While A Foodie’s Guide is lacking in recipes or menu ideas, it shines in helping us to understand the struggles of the men and women who work in the farms and packing plants. It explains why major capitalists have typically shown little interest in direct involvement in agriculture – preferring to make their money selling farm inputs, trading farm commodities, or turning farm products into the thousands of refined products that fill supermarket shelves. “Markets have been around a long time,” he writes, “But before the nineteenth century did not organize society as they do today.” He shows how capitalism in England arose concurrently with vigorous state intervention which drove people off their small farms and into the industrial labour pool. Even today, people go to great lengths to avoid having their lands swallowed up by capitalist agriculture – especially since this transition typically results in widespread consolidation of farms, leaving most former farmers to try to earn a living as landless labourers. Holt-Giménez offers a good primer in Marxist theory here, showing why it has always been difficult for capitalists to extract surplus value directly from the labour of farmers. In industrialized countries, the farm workers who pick fruit and vegetables or work in packing plants tend to be immigrants on temporary work permits. In the US a large majority of farms, including massive farms which raise monoculture crops using huge machinery, are run by individual families rather than corporations. An important recent development in this regard is contract farming, which Holt-Giménez refers to as “a modern version of sharecropping and tenant farming”. “Through a market-specification contract, the firm guarantees the producer a buyer, based on agreements regarding price and quality, and with a resource-providing contract the firm also provides production inputs. If the firm provides all the inputs and buys all of the product, it essentially controls the production process while the farmer basically provides land and labor.” Meanwhile farmers with purchase contracts in hand can go to the bank for operating loans, but they lose control over most decisions about production on their own land. Contract farming dominates the poultry industry in the US and the pork market is now rapidly undergoing “Chickenization”. “Because peasant-style farming usually takes place on smaller farms, the total output is less than capitalist or entrepreneurial farms. However, their total output per unit of land tends to be higher. This is why, as capitalist agriculture converts peasant-style farms to entrepreneurial and capitalist farms, there is often a drop in productivity.” Holt-Giménez writes “Farmers are nutrient-deficient because they don’t have enough land to grow a balanced diet. These are political, not technical problems.” Yes, access to land is a critical political issue – but can we be sure that the answers are only political, and not in part technical as well? After all, famines predated capitalism, and have occurred in widely varying economic contexts even in the past century. Facing these challenges, farming knowledge and techniques that used to work very well may require serious adaptation. With a good grasp of the way capitalism distorts food production, plus an understanding of the class struggles that permeate the global food business, foodies stand a chance of turning the food movement into an effective force for change.

Keywords: [“farm”,”food”,”land”]
Source: https://anoutsidechance.com/tag/capitalism

JR Test Site News for 01-18-2018

Trump’s Right-Hand Man Steve Bannon Called for Christian Holy War: Now He’s on the National Security Council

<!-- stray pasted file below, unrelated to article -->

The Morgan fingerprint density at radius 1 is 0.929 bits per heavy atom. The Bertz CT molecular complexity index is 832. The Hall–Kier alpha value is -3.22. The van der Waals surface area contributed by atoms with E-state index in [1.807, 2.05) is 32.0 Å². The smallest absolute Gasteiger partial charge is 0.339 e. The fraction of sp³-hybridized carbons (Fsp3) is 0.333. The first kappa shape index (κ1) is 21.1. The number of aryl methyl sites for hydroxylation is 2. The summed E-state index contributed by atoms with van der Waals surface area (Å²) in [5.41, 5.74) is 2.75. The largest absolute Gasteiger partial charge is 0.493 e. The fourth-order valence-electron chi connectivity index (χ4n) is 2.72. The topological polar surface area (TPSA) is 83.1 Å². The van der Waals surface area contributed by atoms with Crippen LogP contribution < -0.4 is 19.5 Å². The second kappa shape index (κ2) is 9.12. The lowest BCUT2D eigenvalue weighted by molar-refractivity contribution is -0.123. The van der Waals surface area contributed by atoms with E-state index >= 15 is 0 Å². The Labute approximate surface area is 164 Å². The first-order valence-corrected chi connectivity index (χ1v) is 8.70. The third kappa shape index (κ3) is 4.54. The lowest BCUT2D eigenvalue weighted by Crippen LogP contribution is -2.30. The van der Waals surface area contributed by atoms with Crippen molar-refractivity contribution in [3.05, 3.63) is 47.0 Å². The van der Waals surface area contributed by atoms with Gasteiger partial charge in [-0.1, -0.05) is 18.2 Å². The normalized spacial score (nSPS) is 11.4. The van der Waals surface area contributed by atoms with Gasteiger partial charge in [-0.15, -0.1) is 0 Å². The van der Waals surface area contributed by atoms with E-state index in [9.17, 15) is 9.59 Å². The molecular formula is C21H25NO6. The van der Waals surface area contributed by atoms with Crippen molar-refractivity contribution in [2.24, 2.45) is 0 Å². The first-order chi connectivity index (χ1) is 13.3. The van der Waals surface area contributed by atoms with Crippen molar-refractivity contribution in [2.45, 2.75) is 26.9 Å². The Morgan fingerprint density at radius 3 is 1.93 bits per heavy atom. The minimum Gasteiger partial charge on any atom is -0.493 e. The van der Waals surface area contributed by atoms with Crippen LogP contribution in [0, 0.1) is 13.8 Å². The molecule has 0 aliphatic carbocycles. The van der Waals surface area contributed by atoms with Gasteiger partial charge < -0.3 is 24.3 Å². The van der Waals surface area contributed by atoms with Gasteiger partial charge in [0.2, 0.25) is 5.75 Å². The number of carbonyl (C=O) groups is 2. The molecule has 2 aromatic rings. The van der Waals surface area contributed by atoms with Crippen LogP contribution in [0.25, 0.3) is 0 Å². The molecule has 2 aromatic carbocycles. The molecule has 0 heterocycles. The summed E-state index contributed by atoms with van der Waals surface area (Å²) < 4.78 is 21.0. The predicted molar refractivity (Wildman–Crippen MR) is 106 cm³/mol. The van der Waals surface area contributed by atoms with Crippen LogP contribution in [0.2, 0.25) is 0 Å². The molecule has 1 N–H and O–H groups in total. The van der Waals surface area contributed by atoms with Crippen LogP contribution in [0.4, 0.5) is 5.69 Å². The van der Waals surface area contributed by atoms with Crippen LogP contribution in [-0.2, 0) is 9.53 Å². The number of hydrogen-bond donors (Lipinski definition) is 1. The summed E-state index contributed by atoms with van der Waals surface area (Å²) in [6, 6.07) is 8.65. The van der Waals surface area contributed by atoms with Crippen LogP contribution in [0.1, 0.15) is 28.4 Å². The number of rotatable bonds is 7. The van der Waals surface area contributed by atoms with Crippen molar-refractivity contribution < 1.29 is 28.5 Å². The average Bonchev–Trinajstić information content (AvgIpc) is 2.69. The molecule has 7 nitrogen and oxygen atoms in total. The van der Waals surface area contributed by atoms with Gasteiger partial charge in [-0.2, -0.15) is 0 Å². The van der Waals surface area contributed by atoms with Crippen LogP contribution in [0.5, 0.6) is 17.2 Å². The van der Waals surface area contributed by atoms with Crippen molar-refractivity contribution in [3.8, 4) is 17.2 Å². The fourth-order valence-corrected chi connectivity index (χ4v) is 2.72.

Steve Bannon, President Donald Trump’s right-hand man, made what was essentially a call for a Christian holy war in a speech in a international conference only a few years ago. Bannon, chief strategist and senior counselor to Trump, is notorious for his extreme right-wing views. In remarks to a 2014 conference at the Vatican, Bannon warned his Christian audience, “We’re at the very beginning stages of a very brutal and bloody conflict.” “We are in an outright war against jihadists, Islam, Islamic fascism,” Bannon continued. In his speech, Bannon articulated a view of the world as a constant conflict between the capitalist “Judeo-Christian West,” which is a benevolent force of “Enlightenment,” and the malevolent forces of socialism, atheism, and Islam. Ultra-right-wing pundit Glenn Beck compared Bannon to the Nazi propagandist Joseph Goebbels, a close ally of Adolf Hitler, and said the Trump campaign was “Grooming Brownshirts,” in reference to Nazi paramilitaries. Republican strategist John Weaver, who worked on Republican John Kasich’s 2016 presidential campaign, likewise warned that, with Bannon as Trump’s chief strategist, “The racist, fascist extreme right is represented footsteps from the Oval Office.” Bannon made these holy war remarks in a speech-which has previously been reported on by BuzzFeed-at the 2014 International Conference on Human Dignity, the third annual meeting organized by the Rome-based Christian organization Dignitatis Humanae Institute. A glowing endorsement from Bannon is conspicuously featured at the top of the Dignitatis Humanae Institute’s website, in which President Trump’s right-hand man calls the group’s founder Benjamin Harnwell “The smartest guy in Rome” and “a very tough guy.” Bannon has identified Breitbart as “The platform for the alt-right,” a popular euphemism for the growing white supremacist, neo-fascist movement in the U.S. and Europe. Bannon kicked off his 2014 speech warning that “The world, and particularly the Judeo-Christian West, is in a crisis.” Bannon criticized the libertarianism of figures like Ayn Rand for “Taking away from the underlying spiritual, moral foundations of Christianity and really Judeo-Christian belief.” He added, “That form of capitalism is quite different, when you really look at it, to what I call the enlightened capitalism of the Judeo-Christian West.”. In the early years of the 21st century Bannon argued, “I believe that we’ve come horribly off track.” He went on, claiming the time marked “The very beginning stages of a very brutal and bloody conflict.” Bannon spoke of the increasing secularism among young people in the West as a dangerous problem. “If we do not bind together as partners, with others in other countries,” Bannon added, then “This conflict is only going to metastasize.”